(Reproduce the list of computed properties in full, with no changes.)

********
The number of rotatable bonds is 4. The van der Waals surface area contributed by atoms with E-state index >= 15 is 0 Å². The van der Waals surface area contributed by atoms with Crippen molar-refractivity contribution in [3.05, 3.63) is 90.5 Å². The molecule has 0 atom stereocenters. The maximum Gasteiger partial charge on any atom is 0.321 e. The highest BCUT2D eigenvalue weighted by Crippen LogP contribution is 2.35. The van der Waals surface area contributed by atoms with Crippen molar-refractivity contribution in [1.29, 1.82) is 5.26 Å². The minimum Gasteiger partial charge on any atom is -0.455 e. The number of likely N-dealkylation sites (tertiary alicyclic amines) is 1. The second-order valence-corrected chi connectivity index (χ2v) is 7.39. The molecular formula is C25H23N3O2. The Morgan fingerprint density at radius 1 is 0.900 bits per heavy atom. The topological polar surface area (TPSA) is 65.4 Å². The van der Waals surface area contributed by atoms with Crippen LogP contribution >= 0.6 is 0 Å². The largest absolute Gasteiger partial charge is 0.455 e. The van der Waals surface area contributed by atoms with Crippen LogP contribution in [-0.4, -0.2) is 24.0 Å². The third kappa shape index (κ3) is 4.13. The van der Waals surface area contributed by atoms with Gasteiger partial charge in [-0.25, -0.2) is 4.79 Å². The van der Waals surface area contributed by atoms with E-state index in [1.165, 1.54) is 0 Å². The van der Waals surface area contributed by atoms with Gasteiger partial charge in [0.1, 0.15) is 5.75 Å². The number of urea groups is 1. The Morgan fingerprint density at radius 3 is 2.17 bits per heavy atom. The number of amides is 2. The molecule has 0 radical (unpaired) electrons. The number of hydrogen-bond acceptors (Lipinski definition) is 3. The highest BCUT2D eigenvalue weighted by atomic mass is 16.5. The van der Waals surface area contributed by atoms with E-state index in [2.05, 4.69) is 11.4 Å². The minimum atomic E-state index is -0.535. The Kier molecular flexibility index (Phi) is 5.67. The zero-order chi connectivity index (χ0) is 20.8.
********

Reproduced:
The number of rotatable bonds is 4. The van der Waals surface area contributed by atoms with E-state index >= 15 is 0 Å². The van der Waals surface area contributed by atoms with Crippen molar-refractivity contribution in [3.05, 3.63) is 90.5 Å². The molecule has 0 atom stereocenters. The maximum Gasteiger partial charge on any atom is 0.321 e. The highest BCUT2D eigenvalue weighted by Crippen LogP contribution is 2.35. The van der Waals surface area contributed by atoms with Crippen molar-refractivity contribution in [1.29, 1.82) is 5.26 Å². The minimum Gasteiger partial charge on any atom is -0.455 e. The number of likely N-dealkylation sites (tertiary alicyclic amines) is 1. The second-order valence-corrected chi connectivity index (χ2v) is 7.39. The molecular formula is C25H23N3O2. The Morgan fingerprint density at radius 1 is 0.900 bits per heavy atom. The topological polar surface area (TPSA) is 65.4 Å². The van der Waals surface area contributed by atoms with Crippen LogP contribution >= 0.6 is 0 Å². The largest absolute Gasteiger partial charge is 0.455 e. The van der Waals surface area contributed by atoms with Crippen LogP contribution in [-0.4, -0.2) is 24.0 Å². The third kappa shape index (κ3) is 4.13. The van der Waals surface area contributed by atoms with Gasteiger partial charge in [-0.25, -0.2) is 4.79 Å². The van der Waals surface area contributed by atoms with E-state index in [1.165, 1.54) is 0 Å². The van der Waals surface area contributed by atoms with Gasteiger partial charge in [0.1, 0.15) is 5.75 Å². The number of urea groups is 1. The Morgan fingerprint density at radius 3 is 2.17 bits per heavy atom. The number of amides is 2. The molecule has 0 radical (unpaired) electrons. The number of hydrogen-bond acceptors (Lipinski definition) is 3. The highest BCUT2D eigenvalue weighted by atomic mass is 16.5. The van der Waals surface area contributed by atoms with E-state index in [2.05, 4.69) is 11.4 Å². The minimum atomic E-state index is -0.535. The Kier molecular flexibility index (Phi) is 5.67. The zero-order chi connectivity index (χ0) is 20.8.